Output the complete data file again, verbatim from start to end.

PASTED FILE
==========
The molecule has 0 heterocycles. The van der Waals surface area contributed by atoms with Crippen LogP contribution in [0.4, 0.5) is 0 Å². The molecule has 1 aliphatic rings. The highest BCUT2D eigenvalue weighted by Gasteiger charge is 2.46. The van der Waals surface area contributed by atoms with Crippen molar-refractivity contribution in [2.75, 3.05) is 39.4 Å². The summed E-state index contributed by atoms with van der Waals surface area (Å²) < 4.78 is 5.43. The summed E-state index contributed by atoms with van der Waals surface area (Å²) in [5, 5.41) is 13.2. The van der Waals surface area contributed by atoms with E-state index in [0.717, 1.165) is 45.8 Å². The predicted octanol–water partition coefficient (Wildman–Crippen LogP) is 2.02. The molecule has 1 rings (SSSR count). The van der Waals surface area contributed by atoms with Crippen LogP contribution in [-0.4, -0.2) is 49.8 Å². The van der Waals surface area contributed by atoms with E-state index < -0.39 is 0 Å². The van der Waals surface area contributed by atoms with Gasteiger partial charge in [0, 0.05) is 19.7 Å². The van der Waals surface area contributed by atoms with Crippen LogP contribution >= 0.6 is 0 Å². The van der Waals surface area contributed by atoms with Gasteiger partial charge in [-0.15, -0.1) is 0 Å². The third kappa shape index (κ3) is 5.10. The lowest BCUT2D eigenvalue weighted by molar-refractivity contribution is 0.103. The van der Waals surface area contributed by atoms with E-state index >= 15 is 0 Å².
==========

The molecule has 0 heterocycles. The van der Waals surface area contributed by atoms with Crippen LogP contribution in [0.4, 0.5) is 0 Å². The molecule has 1 aliphatic rings. The highest BCUT2D eigenvalue weighted by Gasteiger charge is 2.46. The van der Waals surface area contributed by atoms with Crippen molar-refractivity contribution in [2.75, 3.05) is 39.4 Å². The summed E-state index contributed by atoms with van der Waals surface area (Å²) < 4.78 is 5.43. The summed E-state index contributed by atoms with van der Waals surface area (Å²) in [5, 5.41) is 13.2. The van der Waals surface area contributed by atoms with E-state index in [0.717, 1.165) is 45.8 Å². The predicted octanol–water partition coefficient (Wildman–Crippen LogP) is 2.02. The molecule has 1 rings (SSSR count). The van der Waals surface area contributed by atoms with Crippen LogP contribution in [-0.4, -0.2) is 49.8 Å². The van der Waals surface area contributed by atoms with E-state index < -0.39 is 0 Å². The van der Waals surface area contributed by atoms with Gasteiger partial charge in [0, 0.05) is 19.7 Å². The van der Waals surface area contributed by atoms with Crippen LogP contribution >= 0.6 is 0 Å². The van der Waals surface area contributed by atoms with Gasteiger partial charge in [-0.15, -0.1) is 0 Å². The third kappa shape index (κ3) is 5.10. The lowest BCUT2D eigenvalue weighted by molar-refractivity contribution is 0.103. The van der Waals surface area contributed by atoms with E-state index >= 15 is 0 Å².